New this holiday season, the kiddo has started a list!  He's never done that before.  I'm kind of stoked about that. One item, well I guess they are what a lot of nine year old kids would want.  A skateboard and all I can think is "Oh he's way to little for that. Nope. No way.  Too small.  He'll hurt himself! Not my teeny tiny baby who weighs 74 pounds!"  Man I like moving that whole age appropriate argument around to suit me when I need it. I wonder if I can get one with the Plex the Magic Robot on it? Cause why not balance it all out? We do as neurotypicals aka "Muggles".  And here I am referencing Harry Potter, a book series for kids.  See my point?  :-)

Wednesday, November 6, 2013

"Exact Words Greg!"

Life with the kiddo isn't exactly an episode of The Brady Bunch.  I'm not rocking a perfect flip in my hair.  I thank the good Lord each day that there not six of the kiddo running around an astro turf back yard.  My husband has yet to take me on a business trip with him to Hawaii and one look around my house will show you pretty quickly that there is no Alice, the maid.  This morning though, I was pretty sure my son had turned into a Brady.  Let me explain.

Yesterday the kiddo came home from school and does his usual routine of emptying out his backpack and handing all items over to me.  Included in this exchange was part of a PTA fund raising order that had come in.  It's pretty clear to me that this is not my entire order and it's kind of odd to only get part of it without some sort of note or email blast going out explaining what's up.  The kiddo's PTA is pretty good that way.  So I jot off an email to our Madame President with a "where's my stuff?" whine.  She then forwards it to another mom with her own "where's her stuff?" to boot.  I add another email to both ladies with a "Dudes, I ordered  A LOT of stuff.  Christmas presents!  Come on!!"  Yeah, I'll fess up.  I started my shopping way early this year and actually felt like I had my shit together.  To find out that about 8 items were MIA sent me into a tizz.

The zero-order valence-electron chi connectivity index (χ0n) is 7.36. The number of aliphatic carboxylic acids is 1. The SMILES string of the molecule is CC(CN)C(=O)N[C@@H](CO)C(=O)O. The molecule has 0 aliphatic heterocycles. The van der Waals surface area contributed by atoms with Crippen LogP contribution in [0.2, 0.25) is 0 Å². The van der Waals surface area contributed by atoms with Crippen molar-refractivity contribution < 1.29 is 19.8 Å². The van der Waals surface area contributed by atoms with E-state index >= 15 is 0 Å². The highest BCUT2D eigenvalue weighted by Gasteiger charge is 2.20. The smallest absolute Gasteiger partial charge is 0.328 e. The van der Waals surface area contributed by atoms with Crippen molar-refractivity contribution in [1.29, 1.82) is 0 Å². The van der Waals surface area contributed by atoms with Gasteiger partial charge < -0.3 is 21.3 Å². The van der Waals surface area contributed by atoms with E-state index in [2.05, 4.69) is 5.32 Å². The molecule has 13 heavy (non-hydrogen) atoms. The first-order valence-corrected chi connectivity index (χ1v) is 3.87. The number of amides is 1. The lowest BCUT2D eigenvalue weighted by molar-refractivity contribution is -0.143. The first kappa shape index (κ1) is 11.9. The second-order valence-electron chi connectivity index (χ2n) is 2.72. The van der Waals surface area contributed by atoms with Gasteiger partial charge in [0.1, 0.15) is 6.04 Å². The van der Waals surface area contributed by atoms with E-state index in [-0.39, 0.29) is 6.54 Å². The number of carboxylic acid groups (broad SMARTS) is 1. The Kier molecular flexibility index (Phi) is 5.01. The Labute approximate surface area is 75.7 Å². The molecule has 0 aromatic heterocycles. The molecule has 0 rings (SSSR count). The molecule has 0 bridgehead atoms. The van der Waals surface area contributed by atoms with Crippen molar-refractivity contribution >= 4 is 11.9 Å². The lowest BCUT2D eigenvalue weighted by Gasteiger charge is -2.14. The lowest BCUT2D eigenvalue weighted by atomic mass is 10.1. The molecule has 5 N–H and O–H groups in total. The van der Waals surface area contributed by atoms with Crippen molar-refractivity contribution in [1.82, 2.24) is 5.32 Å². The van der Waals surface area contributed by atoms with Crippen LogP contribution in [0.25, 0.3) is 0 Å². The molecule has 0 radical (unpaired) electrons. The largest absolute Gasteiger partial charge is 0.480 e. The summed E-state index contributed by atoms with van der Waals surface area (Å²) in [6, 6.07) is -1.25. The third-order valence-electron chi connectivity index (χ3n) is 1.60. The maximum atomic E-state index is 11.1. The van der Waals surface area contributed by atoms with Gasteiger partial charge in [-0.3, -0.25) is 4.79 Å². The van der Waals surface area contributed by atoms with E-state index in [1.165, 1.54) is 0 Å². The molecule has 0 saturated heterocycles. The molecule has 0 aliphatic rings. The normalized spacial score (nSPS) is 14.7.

Cut to the scene this morning and the school bus rolling on up.  The kiddo starts to hop on but the aide inside stops him.  She comes down the steps with a bag that appears to be the rest of my order.   Apparently, he left it on the bus.  I thanked her and the driver but did look at the kiddo and said "Buddy? What the heck?  You're suppose to give this to me.  You know that."

Kiddo points at it and says; "Not in the backpack." and it dawns on me.  Why did I get the first part of that order?  Cause it fit in his backpack.  Why did this not come home?  Because it was NOT in his backpack.  Ergo, not his responsibility to move heaven and earth to give it to me.  He and his literal thinking, his autism way, had found his loophole. How could I possibly complain as he did indeed hand over to me the contents of what is in his backpack? He did his job.  With that he high fived the bus driver and went off to school, having owned his mother once again by 8:40AM.

"Exact words Greg!" All I could think of was this old episode.  How Greg thought he had completely outsmarted his parents. This autism way is exact words all the freaking time.  To the point of where sometimes it saves me but most of the time, it saves him.  When things are clearly stated, everybody is happier for it.  There was a part of me that just wants to have my "Marcia, Marcia, Marcia" moment and just rage against the Brady Status Quo but it is what it is.  So tonight I will sit down again with the boy and explain that ALL things handed over at school need to come home, regardless of if they are in his backpack or have to be carried in another bag.  I'm sure there will also be a long debate over the color, size and shape of said additional bag.  That no, I will not always be able to predict on which days such things shall occur.

Pardon me Madame President as I may never order anything again. Will this be an issue?  Were you trying to get Davy Jones to sing at the prom?  Oh wait, he passed away.  Never mind. 

Oh autism, exact words to be etched in stone but that stone better be in the backpack.